A medication reduction strategy is safe among some older adults treated with antihypertensives, according to a study published in the May 26 issue of the Journal of the American Medical Association.
James P. Sheppard, Ph.D., from the University of Oxford in the United Kingdom, and colleagues evaluated whether antihypertensive medication reduction is possible in patients ≥80 years without significant changes in systolic blood pressure (BP) control or adverse events during 12-week follow-up. Patients (48.5 percent women) were randomly assigned to either antihypertensive medication reduction (removal of one drug [intervention], 282) or usual care (control, 287).
At baseline, patients were prescribed a median of two antihypertensive medications. At 12 weeks, 86.4 percent of patients in the intervention group and 87.7 percent of patients in the control group had a systolic BP <150 mm Hg (adjusted relative risk, 0.98; 97.5 percent 1-sided confidence interval, 0.92 to ∞). In two-thirds of patients, medication reduction was sustained at 12 weeks. In the intervention group, the mean change in systolic BP was 3.4 mm Hg higher versus the control group. At least one serious adverse event was reported in 12 participants in the intervention group and seven in the control group (adjusted relative risk, 1.72; 95 percent confidence interval, 0.7 to 4.3).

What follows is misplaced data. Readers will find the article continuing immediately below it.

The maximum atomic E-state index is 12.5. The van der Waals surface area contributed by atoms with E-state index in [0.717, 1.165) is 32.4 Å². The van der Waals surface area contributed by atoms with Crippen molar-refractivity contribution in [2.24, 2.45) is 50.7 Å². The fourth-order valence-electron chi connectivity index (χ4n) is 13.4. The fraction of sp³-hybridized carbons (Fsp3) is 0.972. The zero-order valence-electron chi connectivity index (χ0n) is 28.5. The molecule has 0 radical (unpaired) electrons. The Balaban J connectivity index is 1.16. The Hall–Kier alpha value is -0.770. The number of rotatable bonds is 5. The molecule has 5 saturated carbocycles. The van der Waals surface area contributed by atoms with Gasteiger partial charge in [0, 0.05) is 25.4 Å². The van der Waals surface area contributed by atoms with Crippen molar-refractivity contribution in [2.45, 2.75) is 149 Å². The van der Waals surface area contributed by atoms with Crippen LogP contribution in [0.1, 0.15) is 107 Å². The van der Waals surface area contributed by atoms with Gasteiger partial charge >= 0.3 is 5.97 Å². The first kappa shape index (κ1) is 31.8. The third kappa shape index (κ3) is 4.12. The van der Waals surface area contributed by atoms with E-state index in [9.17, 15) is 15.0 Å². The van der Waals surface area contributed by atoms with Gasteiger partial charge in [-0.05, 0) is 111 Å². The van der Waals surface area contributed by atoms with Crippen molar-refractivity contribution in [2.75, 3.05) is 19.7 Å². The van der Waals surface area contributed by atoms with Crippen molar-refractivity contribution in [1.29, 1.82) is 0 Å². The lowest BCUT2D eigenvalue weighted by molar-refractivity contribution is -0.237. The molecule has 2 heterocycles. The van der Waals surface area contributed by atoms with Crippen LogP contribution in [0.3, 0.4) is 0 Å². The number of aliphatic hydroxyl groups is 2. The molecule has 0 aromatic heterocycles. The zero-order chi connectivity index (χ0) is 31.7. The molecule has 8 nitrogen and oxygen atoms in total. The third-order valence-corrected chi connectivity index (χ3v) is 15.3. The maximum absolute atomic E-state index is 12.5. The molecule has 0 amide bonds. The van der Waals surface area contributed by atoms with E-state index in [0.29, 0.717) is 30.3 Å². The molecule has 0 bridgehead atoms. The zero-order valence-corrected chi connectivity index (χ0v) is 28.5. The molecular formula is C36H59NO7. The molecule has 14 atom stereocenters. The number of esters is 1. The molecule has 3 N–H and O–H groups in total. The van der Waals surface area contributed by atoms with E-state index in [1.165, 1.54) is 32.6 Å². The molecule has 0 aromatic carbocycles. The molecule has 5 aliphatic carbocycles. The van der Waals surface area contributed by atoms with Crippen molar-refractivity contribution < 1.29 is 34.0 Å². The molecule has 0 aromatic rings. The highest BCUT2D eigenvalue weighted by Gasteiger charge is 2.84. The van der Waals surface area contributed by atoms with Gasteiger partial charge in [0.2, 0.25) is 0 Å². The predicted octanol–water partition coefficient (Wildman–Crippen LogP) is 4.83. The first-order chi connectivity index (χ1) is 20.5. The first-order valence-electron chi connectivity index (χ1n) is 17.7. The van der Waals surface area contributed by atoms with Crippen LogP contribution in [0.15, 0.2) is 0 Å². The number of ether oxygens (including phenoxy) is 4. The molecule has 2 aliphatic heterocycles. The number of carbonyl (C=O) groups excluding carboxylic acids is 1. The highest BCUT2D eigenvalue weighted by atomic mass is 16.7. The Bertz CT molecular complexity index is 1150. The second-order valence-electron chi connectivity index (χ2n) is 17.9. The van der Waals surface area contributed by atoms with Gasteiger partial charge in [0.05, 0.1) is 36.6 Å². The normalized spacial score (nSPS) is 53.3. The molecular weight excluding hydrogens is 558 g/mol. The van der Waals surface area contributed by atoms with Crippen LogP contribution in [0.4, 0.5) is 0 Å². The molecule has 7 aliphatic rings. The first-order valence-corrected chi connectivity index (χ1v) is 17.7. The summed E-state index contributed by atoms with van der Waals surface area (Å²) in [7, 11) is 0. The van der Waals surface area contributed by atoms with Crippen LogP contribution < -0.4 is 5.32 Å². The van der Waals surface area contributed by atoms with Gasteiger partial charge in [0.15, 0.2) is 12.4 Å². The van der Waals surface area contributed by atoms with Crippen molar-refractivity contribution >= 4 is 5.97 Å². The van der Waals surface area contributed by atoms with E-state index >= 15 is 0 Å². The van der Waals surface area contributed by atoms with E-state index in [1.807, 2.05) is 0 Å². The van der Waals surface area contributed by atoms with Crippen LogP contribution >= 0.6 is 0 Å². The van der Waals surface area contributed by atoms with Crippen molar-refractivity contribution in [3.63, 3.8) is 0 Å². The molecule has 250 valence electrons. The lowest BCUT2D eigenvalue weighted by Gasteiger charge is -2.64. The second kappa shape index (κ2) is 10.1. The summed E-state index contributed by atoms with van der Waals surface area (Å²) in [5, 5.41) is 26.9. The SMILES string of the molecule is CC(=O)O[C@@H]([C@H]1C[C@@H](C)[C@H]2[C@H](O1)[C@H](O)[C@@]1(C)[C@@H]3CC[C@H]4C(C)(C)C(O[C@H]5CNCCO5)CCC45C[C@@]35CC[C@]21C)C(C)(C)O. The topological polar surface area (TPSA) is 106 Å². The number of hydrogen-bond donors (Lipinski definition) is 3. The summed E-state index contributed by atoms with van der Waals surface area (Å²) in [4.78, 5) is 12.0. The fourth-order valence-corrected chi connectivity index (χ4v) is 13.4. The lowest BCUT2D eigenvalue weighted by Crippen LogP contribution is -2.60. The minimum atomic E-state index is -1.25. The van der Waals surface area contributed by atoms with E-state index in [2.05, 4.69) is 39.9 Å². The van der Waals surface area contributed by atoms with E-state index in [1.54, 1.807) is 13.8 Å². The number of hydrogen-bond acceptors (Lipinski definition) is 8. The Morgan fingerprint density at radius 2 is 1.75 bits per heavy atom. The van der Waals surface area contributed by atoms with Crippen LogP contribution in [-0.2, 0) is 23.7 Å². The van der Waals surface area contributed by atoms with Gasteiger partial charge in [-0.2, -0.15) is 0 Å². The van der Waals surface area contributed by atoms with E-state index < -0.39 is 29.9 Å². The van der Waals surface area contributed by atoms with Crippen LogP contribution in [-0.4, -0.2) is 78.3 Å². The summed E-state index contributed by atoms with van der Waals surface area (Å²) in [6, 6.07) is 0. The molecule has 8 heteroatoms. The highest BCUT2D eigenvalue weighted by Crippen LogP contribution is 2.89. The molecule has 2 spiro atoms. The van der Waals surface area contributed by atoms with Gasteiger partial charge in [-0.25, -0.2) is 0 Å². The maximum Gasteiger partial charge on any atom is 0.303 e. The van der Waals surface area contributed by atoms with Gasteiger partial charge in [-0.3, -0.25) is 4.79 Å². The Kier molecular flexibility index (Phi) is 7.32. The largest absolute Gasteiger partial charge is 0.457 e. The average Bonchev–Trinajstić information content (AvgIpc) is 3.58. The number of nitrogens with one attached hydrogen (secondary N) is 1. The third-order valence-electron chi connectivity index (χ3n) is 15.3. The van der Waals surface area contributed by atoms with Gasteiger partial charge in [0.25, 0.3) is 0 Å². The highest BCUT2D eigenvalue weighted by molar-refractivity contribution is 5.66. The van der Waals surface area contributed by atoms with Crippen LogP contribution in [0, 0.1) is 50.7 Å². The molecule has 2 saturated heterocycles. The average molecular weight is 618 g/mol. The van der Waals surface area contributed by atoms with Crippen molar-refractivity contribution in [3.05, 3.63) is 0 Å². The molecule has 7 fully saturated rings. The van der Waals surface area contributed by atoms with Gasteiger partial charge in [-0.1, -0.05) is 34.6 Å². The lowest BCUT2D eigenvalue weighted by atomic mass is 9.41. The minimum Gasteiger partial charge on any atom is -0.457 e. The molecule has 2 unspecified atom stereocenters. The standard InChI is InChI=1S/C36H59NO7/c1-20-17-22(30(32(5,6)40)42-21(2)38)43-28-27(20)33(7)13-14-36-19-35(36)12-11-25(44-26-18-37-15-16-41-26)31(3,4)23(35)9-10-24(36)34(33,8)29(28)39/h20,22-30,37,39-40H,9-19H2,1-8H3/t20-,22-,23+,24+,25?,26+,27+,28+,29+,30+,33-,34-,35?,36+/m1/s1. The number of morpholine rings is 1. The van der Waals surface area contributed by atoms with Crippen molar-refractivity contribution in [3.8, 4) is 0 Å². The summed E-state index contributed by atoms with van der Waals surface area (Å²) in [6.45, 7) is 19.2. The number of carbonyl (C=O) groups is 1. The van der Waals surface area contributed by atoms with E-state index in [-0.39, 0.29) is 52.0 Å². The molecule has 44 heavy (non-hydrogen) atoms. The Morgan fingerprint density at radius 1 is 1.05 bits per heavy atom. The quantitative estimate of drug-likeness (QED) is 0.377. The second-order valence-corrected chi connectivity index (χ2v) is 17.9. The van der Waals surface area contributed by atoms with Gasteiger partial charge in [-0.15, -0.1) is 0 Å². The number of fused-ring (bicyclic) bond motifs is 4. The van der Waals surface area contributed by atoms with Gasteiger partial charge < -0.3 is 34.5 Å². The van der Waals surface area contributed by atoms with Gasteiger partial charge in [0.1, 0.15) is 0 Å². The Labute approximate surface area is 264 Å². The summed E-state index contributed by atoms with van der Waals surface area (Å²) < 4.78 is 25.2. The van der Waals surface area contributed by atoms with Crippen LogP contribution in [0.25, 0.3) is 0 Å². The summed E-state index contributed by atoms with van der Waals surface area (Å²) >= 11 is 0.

“The findings suggest antihypertensive medication reduction can be achieved without substantial change in BP control in some older patients with hypertension,” the authors write.
Several authors disclosed financial ties to the pharmaceutical industry.